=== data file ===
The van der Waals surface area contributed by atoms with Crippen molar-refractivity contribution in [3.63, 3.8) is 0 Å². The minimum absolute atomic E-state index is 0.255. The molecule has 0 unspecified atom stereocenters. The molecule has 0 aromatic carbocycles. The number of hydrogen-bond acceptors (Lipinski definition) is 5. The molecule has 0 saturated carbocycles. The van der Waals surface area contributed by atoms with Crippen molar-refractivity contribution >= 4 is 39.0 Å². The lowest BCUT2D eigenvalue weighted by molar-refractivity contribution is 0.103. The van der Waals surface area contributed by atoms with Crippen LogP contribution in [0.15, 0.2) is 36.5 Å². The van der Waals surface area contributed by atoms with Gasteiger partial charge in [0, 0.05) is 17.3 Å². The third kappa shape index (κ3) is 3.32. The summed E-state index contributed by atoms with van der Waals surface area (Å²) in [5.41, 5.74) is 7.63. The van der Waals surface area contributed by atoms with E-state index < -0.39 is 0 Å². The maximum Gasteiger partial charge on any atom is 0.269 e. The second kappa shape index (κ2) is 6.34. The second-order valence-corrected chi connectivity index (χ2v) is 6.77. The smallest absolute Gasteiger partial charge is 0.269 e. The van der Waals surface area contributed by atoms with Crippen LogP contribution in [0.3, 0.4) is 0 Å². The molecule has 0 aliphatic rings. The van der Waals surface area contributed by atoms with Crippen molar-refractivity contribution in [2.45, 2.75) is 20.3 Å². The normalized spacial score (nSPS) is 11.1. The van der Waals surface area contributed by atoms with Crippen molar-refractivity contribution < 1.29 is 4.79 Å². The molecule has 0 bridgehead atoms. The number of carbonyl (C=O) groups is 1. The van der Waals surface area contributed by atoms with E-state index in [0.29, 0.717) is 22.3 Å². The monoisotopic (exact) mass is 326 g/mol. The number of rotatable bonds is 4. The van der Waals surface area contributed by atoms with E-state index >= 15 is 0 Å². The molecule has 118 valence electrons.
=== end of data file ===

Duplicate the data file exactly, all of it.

The van der Waals surface area contributed by atoms with Crippen molar-refractivity contribution in [3.63, 3.8) is 0 Å². The minimum absolute atomic E-state index is 0.255. The molecule has 0 unspecified atom stereocenters. The molecule has 0 aromatic carbocycles. The number of hydrogen-bond acceptors (Lipinski definition) is 5. The molecule has 0 saturated carbocycles. The van der Waals surface area contributed by atoms with Crippen molar-refractivity contribution >= 4 is 39.0 Å². The lowest BCUT2D eigenvalue weighted by molar-refractivity contribution is 0.103. The van der Waals surface area contributed by atoms with Crippen LogP contribution in [0.15, 0.2) is 36.5 Å². The van der Waals surface area contributed by atoms with Gasteiger partial charge in [0, 0.05) is 17.3 Å². The third kappa shape index (κ3) is 3.32. The summed E-state index contributed by atoms with van der Waals surface area (Å²) in [5.41, 5.74) is 7.63. The van der Waals surface area contributed by atoms with E-state index < -0.39 is 0 Å². The maximum Gasteiger partial charge on any atom is 0.269 e. The second kappa shape index (κ2) is 6.34. The second-order valence-corrected chi connectivity index (χ2v) is 6.77. The smallest absolute Gasteiger partial charge is 0.269 e. The van der Waals surface area contributed by atoms with Crippen LogP contribution in [0.3, 0.4) is 0 Å². The molecule has 0 aliphatic rings. The van der Waals surface area contributed by atoms with Crippen molar-refractivity contribution in [2.45, 2.75) is 20.3 Å². The normalized spacial score (nSPS) is 11.1. The van der Waals surface area contributed by atoms with Crippen molar-refractivity contribution < 1.29 is 4.79 Å². The molecule has 0 bridgehead atoms. The number of carbonyl (C=O) groups is 1. The van der Waals surface area contributed by atoms with E-state index in [0.29, 0.717) is 22.3 Å². The monoisotopic (exact) mass is 326 g/mol. The number of rotatable bonds is 4. The van der Waals surface area contributed by atoms with E-state index >= 15 is 0 Å². The molecule has 118 valence electrons.